Polywater (英語) ハードカバー – 1981/4/23
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Polywater was supposed to be an alternate form of ordinary H2O in which the molecules were linked to produce a strange new substance, denser and far more viscous than water, which remained a liquid all the way from -70 degrees Fahrenheit to almost 500 degrees. --このテキストは、絶版本またはこのタイトルには設定されていない版型に関連付けられています。
"Polywater was supposed to be an alternate form of ordinary H2O in which the molecules were linked to produce a strange new substance, denser and far more viscous than water, which remained a liquid all the way from -70 degrees Fahrenheit to almost 500 degrees. It could be produced only by condensation in extremely thin capillary tubes. Even from 1968 to 1972, when hundreds of researchers participated in the Polywater boom, the world's supposed total supply was measured in drops. Naturally that made polywater hard to study and delayed the emergence of the boring, bitter truth: that polywater was nothing more than a solution of impurities....
"There have been many good books about successful scientific research, but Polywater is especially valuable as a reminder of all the research that leads nowhere.... For most laymen, however, the message of Polywater may be encouraging: there is, after all, something wonderful about an enterprise in which people can feel so much remorse and chagrin, not over cruelty, treachery, or hypocrisy, but simply over being enthusiastically and publicly wrong."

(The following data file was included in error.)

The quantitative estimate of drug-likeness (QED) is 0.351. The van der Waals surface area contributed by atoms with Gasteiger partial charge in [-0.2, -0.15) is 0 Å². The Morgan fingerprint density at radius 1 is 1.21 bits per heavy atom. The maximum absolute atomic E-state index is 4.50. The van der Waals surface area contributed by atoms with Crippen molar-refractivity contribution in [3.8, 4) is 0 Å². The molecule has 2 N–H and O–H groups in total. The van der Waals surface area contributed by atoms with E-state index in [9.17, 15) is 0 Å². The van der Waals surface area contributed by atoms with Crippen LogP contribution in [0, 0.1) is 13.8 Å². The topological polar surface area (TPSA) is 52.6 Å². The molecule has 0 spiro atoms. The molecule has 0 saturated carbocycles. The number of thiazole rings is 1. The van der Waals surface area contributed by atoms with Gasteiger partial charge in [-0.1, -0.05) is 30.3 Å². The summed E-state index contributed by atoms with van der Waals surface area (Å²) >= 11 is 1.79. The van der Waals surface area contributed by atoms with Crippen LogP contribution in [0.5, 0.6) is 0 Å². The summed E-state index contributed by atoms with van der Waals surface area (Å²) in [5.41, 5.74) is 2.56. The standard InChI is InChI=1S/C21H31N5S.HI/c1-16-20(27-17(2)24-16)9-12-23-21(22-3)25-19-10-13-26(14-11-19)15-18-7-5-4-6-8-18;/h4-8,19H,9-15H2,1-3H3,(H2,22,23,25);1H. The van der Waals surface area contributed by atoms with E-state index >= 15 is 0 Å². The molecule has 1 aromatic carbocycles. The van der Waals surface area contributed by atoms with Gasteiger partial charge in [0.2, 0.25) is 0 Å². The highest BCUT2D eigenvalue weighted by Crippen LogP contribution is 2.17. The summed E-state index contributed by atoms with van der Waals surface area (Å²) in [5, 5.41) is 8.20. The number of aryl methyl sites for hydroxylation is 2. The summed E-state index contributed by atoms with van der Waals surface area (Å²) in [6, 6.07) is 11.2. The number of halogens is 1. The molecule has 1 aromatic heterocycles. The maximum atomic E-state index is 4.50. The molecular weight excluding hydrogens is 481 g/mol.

- Discover --このテキストは、絶版本またはこのタイトルには設定されていない版型に関連付けられています。
It also avoids the taking-sides-against-the-idiots tone of many similar works such as Gary Taubes' Bad Science.
So-called Polywater was thought to have been a new form of water when it was "produced" by a Russian scientist named Fedyakin in the 1960s. Another Russian named Deryagin took up research into the product after Fedyakin stopped his work. Deryagin was the one who caused the research to come to the attention of scientists outside of the (then) USSR. Polywater came to be of high interest in certain scientific circles. At least one scientist thought that the product could be dangerous and that preliminary controls should be put into place before further research.
It is unnecessary to give a spoiler alert to readers that the new water was soon shown to be plain water that was tainted by the quartz/glass tubes in which it had been isolated. The main subject of the book is the recriminations between interested parties, including scientists and others who weren't (such as editors), after the truth became known. There were "I told you so's" and accusations of faulty research. Research grants dried up. Dr. Franks believes that scientists involved in the matter should have remembered the purpose of research - to learn what is true and what is false (my words).
The last chapter is titled Pathological Science which one expert has defined as "the science of things that aren't so." I found it to be the most interesting chapter in the book. It goes into the "whys and wherefores" such disputes arise and what they consist of.
Some readers will find <Polywater> to be overly wordy as previously stated. Yet the author I feel sure, believed that matters needed to be made exquisitely clear. But even if wordy in my view, the quality of the writing is excellent. The writer knows his subject. I believe that readers such as engineers and sociologists could find the book much to their tastes. However most serious readers should be able to enjoy and learn from the book which is around 200 pgs. in length.
The writing is very nice and entertaining. I really like the analogy with Kurt Vonnegut's Cat's Cradle book.